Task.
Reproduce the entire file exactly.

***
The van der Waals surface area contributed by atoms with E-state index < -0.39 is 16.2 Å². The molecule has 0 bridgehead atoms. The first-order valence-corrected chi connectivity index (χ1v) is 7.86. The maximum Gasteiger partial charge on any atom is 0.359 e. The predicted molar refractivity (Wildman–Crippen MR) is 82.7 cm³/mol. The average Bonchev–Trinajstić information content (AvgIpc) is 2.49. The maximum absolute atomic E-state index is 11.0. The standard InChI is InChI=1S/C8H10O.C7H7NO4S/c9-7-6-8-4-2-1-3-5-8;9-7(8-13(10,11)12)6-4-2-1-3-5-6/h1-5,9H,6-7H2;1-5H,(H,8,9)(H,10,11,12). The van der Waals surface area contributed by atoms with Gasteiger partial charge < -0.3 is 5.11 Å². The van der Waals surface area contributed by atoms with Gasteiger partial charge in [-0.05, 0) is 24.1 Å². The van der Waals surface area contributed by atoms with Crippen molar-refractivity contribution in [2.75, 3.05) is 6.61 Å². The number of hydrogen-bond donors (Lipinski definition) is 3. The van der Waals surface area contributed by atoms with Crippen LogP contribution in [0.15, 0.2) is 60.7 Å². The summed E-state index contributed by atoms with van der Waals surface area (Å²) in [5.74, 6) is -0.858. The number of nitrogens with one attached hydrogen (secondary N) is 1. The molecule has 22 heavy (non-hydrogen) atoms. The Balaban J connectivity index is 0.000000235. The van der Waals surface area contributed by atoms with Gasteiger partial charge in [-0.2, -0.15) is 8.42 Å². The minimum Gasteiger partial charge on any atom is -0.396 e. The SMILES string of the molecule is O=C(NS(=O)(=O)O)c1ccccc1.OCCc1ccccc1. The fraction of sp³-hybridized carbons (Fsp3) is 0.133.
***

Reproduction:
The van der Waals surface area contributed by atoms with E-state index < -0.39 is 16.2 Å². The molecule has 0 bridgehead atoms. The first-order valence-corrected chi connectivity index (χ1v) is 7.86. The maximum Gasteiger partial charge on any atom is 0.359 e. The predicted molar refractivity (Wildman–Crippen MR) is 82.7 cm³/mol. The average Bonchev–Trinajstić information content (AvgIpc) is 2.49. The maximum absolute atomic E-state index is 11.0. The standard InChI is InChI=1S/C8H10O.C7H7NO4S/c9-7-6-8-4-2-1-3-5-8;9-7(8-13(10,11)12)6-4-2-1-3-5-6/h1-5,9H,6-7H2;1-5H,(H,8,9)(H,10,11,12). The van der Waals surface area contributed by atoms with Gasteiger partial charge < -0.3 is 5.11 Å². The van der Waals surface area contributed by atoms with Gasteiger partial charge in [-0.05, 0) is 24.1 Å². The van der Waals surface area contributed by atoms with Crippen molar-refractivity contribution in [2.75, 3.05) is 6.61 Å². The number of hydrogen-bond donors (Lipinski definition) is 3. The van der Waals surface area contributed by atoms with Crippen LogP contribution in [0.15, 0.2) is 60.7 Å². The summed E-state index contributed by atoms with van der Waals surface area (Å²) in [5.74, 6) is -0.858. The number of nitrogens with one attached hydrogen (secondary N) is 1. The molecule has 22 heavy (non-hydrogen) atoms. The Balaban J connectivity index is 0.000000235. The van der Waals surface area contributed by atoms with Gasteiger partial charge in [-0.2, -0.15) is 8.42 Å². The minimum Gasteiger partial charge on any atom is -0.396 e. The SMILES string of the molecule is O=C(NS(=O)(=O)O)c1ccccc1.OCCc1ccccc1. The fraction of sp³-hybridized carbons (Fsp3) is 0.133.